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Concerning the Timing of the Blessing “Baruch Shep’tarani”

February 12, 2015


The question put before you was should the father recite the blessing Baruch Shep’tarani when his newly bar-mitzvah son leads the synagogue service for the first time as an adult, or should the father wait for the first time the young man is called to read from the Torah. You answered that because the practice as it appears recorded in the codes and siddurim is for the father to recite the blessing when his son reads from the Torah, the father should wait until then.

I would like to suggest that the practice is specifically recorded as such because it is ordinary for the first public demonstration of one’s majority to be an ascension to the Torah. This is is so because that act is one that most Jewish men are capable of doing; in the olden days it meant actually reading at least three verses from the Torah, but not necessarily much more, and today it only involves reciting two blessings. On the other hand, most people do not lead the services unless they have to, and most laymen are technically not qualified to do so, so it is much less common for a bar-mitzvah to inaugurate his new status by leading a service. However, if for what ever reason he does lead a service before he gets a chance to be called to the Torah, then the father should recite the blessing at that time. This is similar to the ruling Rabbi Pereg wrote before which allowed naming a boy well before his circumcision: even though it is customary to name him immediately after the circumcision, it is not necessary, and, on the contrary, we see that none other than Isaac, Jacob, Esau, Peretz, Zerah, and Eliezer were all intentionally named before their own circumcisions.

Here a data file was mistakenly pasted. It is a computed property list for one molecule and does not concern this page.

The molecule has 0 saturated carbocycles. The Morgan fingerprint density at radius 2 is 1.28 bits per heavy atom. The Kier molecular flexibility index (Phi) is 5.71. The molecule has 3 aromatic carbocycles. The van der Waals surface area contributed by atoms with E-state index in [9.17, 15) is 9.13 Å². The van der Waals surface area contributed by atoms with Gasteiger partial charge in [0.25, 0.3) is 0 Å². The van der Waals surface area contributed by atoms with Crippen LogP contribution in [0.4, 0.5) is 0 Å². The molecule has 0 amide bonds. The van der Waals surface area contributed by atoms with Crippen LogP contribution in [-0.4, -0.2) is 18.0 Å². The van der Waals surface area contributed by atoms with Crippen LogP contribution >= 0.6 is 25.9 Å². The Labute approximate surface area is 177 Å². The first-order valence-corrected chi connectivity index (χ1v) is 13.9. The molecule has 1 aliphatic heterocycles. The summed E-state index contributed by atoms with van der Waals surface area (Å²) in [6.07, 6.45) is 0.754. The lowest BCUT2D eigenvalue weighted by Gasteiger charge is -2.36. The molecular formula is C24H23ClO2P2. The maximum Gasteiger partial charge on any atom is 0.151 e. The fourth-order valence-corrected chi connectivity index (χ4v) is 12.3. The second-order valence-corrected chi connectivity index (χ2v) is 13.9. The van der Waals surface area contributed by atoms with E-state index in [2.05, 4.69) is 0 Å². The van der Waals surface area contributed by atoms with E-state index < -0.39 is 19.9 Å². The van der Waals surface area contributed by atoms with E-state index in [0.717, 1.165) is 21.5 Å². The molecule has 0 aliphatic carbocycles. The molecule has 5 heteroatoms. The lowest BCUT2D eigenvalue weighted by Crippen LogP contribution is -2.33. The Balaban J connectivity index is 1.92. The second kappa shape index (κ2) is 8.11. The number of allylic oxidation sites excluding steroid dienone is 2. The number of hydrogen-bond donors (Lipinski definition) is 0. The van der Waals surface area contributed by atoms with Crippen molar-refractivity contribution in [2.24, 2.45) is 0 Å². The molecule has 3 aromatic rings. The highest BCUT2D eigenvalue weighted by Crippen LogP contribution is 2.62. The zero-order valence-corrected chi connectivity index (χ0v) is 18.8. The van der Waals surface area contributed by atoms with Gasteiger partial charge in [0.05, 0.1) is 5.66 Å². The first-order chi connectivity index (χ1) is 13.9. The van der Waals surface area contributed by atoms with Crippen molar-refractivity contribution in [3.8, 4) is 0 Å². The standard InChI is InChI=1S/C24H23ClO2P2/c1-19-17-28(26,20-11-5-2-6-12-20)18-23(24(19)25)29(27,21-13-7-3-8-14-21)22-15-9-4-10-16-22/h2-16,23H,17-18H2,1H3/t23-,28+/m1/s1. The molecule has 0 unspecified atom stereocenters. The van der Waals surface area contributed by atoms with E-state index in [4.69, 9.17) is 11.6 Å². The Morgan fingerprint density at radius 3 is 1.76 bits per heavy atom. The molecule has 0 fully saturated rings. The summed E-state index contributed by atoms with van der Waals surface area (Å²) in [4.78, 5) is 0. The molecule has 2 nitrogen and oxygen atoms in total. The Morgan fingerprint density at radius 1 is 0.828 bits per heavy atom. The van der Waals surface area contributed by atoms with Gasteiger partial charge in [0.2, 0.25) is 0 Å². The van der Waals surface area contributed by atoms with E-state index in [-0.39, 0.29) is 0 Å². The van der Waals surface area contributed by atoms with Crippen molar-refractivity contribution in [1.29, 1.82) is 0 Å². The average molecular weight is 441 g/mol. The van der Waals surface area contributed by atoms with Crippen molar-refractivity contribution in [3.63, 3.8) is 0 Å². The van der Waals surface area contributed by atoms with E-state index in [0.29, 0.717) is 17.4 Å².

There are two points to add:
1. The blessing discussed is not one that is recited in all Jewish communities. Its origins are relatively late in history, and it is not mentioned in the Talmud. There are many rabbis, even of Ashkenazi extraction, who rule therefore that the blessing is not a true blessing as ordained by our sages, and therefore may not be recited in full, but rather by omitting the third through sixth words (“Lord, King of the Universe”). Certainly according to those opinions it does not matter when this non-blessing should be recited.
2. The above answer is made stronger when we analyze a more extreme case: When should a father recite the blessing if his son does not intend to go up to the Torah or lead the services? It seems that if he has to say the blessing, he should do it as soon as possible, and that the blessing therefore is only linked ceremoniously, but not halachically,  to the young man’s first time reading from the Torah.

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